Sir William McAlpine, who bought the steam locomotive for £25,000 in 1973, died in March.
Ticket sales for the trip on January 11 will fund a one-year engineering traineeship for a young person to learn how to maintain the engine.
The journey from London King’s Cross to York will be Flying Scotsman’s first run of the new year.
DB Cargo, Network Rail and LNER will also permanently rename a Class 90 electric locomotive in memory of Sir William, a director of the construction company Sir Robert McAlpine.
He saved Flying Scotsman when it was being stored at an army base in California after then owner Alan Pegler lost his fortune by touring it in the US.
Amid fears the locomotive would never return to the UK, Sir William negotiated a rescue deal and it was brought back across the Atlantic. He then paid for it to be restored and resume main line operations.
Jim Lowe, head of operations at current owner the National Railway Museum in York, paid tribute to Sir William for his “significant contribution to the museum and to the wider preservation of railway heritage in this country”.
He said: “Holding this memorial tour, naming a locomotive after him and, especially, setting up an engineering bursary to benefit young people, will create a fitting legacy to honour his memory.” Tickets for the memorial trip cost £159 in standard class and are available from UK Railtours.
The 95-year-old locomotive, reputedly the most famous in the world, was designed by Edinburgh-born Sir Nigel Gresley to haul the same-named Edinburgh-London express on the east coast main line.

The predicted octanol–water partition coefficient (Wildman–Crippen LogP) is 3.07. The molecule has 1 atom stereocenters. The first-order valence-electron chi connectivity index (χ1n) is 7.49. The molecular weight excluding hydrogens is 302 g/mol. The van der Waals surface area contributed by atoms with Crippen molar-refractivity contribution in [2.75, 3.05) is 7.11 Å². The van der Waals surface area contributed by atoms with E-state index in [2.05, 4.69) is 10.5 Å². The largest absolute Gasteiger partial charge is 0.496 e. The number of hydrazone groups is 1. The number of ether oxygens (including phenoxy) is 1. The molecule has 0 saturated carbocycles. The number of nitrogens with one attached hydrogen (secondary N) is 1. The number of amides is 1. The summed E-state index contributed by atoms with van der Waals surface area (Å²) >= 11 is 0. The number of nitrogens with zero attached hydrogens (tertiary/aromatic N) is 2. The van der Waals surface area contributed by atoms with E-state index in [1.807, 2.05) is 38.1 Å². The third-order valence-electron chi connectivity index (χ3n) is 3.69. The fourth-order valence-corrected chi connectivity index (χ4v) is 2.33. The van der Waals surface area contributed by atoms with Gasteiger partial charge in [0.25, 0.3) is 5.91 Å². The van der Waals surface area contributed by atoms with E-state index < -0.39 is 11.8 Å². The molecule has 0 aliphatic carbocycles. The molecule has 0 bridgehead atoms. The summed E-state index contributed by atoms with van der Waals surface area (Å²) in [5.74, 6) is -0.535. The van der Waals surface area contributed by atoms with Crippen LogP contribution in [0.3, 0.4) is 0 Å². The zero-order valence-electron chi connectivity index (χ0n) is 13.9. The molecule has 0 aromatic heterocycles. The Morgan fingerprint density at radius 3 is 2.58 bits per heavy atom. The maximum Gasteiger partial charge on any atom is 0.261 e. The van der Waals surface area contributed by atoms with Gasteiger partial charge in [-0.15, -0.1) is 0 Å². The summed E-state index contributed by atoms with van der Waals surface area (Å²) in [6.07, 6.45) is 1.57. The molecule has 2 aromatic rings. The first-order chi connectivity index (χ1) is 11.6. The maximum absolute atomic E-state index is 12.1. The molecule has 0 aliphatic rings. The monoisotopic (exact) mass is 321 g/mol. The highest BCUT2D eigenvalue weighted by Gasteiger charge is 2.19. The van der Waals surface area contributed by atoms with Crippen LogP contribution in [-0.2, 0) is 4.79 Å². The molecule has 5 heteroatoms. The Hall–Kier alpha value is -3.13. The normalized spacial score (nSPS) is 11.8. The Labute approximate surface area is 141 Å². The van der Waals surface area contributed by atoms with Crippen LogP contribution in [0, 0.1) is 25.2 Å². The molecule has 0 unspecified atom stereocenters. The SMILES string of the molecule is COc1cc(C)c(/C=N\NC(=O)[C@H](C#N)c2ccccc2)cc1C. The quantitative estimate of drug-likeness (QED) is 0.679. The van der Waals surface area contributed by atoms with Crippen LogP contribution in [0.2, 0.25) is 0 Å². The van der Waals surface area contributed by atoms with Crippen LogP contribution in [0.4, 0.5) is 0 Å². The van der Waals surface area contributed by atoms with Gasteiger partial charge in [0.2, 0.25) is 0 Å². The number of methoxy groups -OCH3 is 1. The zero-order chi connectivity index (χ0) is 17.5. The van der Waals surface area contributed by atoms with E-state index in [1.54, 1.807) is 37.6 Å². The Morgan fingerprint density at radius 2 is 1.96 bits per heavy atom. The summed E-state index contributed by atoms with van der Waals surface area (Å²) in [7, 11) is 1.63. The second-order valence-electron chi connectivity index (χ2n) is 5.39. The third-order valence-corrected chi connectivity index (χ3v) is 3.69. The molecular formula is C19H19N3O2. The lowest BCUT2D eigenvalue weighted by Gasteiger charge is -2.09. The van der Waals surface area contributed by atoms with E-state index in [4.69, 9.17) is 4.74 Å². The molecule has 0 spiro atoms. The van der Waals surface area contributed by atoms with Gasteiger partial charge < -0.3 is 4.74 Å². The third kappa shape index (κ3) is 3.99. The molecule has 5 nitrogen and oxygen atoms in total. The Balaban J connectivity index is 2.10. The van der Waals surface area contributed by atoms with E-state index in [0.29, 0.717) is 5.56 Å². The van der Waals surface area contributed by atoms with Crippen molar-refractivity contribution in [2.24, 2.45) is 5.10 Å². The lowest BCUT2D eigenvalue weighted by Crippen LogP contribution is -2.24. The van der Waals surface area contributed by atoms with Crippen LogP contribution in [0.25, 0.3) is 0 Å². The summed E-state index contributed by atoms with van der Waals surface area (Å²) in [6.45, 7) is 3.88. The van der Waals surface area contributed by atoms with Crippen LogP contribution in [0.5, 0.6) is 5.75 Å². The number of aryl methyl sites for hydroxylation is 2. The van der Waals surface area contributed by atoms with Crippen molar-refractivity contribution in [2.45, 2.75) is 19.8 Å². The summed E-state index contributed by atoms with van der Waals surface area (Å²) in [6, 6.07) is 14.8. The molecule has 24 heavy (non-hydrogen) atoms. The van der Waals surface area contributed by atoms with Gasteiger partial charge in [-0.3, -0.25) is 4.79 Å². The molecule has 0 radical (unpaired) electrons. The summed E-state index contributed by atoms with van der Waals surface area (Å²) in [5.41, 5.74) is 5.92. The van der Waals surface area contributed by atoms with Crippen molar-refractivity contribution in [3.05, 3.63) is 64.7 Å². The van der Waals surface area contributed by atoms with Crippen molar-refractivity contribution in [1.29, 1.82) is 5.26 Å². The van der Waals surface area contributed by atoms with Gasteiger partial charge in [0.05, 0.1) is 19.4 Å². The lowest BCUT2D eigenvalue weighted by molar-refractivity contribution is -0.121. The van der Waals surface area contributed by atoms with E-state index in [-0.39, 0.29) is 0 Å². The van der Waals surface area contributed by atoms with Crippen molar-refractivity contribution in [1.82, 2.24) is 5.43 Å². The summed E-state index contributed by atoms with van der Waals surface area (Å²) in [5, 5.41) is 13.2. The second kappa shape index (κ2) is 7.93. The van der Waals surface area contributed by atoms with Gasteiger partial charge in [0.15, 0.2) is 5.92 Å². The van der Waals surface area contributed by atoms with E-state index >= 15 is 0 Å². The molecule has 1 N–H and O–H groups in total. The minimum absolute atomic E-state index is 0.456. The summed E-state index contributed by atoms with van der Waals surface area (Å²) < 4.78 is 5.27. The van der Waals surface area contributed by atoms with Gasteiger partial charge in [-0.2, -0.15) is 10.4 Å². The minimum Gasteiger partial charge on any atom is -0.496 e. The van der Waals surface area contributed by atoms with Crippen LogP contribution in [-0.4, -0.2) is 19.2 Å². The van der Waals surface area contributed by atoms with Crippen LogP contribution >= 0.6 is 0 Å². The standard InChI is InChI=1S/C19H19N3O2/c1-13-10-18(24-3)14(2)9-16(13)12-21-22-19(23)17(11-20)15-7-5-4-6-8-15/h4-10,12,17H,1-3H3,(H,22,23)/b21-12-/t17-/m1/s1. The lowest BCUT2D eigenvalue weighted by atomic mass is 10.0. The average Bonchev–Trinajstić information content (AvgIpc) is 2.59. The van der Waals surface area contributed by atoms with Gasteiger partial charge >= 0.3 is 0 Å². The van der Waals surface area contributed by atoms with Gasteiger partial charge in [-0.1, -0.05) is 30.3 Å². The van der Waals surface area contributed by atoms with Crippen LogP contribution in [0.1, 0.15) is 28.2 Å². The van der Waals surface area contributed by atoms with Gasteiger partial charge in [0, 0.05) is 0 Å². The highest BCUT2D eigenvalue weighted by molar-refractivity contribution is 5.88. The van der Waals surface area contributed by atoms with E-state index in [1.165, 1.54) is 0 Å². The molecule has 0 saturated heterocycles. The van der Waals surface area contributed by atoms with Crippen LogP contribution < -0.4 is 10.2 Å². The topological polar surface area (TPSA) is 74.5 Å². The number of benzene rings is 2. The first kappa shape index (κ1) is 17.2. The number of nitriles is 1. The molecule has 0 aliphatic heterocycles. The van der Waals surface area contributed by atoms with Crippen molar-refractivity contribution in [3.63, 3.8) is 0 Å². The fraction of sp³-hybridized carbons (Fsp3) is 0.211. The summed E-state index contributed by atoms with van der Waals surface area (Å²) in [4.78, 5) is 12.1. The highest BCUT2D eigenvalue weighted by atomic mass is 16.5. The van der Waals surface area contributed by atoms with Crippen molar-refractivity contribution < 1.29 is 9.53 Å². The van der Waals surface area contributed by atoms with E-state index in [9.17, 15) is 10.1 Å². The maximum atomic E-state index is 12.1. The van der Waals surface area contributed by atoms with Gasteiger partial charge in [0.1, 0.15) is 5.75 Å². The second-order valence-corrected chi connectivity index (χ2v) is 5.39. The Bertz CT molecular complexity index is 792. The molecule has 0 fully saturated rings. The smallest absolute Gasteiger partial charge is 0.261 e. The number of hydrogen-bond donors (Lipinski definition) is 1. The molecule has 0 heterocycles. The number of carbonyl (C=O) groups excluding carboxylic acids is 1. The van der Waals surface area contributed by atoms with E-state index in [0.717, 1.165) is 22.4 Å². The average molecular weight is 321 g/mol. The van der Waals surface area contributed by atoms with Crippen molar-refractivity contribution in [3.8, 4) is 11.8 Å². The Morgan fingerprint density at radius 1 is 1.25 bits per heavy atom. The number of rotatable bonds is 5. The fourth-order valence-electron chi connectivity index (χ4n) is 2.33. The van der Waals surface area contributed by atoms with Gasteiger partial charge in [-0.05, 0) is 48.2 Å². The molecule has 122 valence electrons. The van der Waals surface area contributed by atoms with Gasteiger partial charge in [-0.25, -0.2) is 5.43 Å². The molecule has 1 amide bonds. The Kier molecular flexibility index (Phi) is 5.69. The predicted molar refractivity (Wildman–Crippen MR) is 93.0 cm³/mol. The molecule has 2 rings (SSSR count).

It was the first steam locomotive to reach 100mph, in 1934, and set a record for the longest non-stop run, of 422 miles in Australia in 1989.
The engine was restored at a cost of more than £4 million by the National Railway Museum.
Earlier this month, trainspotters desperate to see the Flying Scotsman on tour were warned to take care.
Keen to get the perfect photo of the world’s most famous steam locomotive on one of the world’s most iconic stretches of railway line, there were fears that people may put themselves at risk.
Around the country police and rail bosses issued urgent warnings to train buffs over fears that someone could be killed.
Chief Inspector John Justice, from the British Transport Police, said during an earlier tour in Surrey: “So far on the Flying Scotsman tour there has been some disruption, with various incidents of trespass along the line.
“It is incredibly disappointing that despite repeated warnings, people chose to risk their lives and the lives of others by going onto the railway tracks to view the Flying Scotsman.”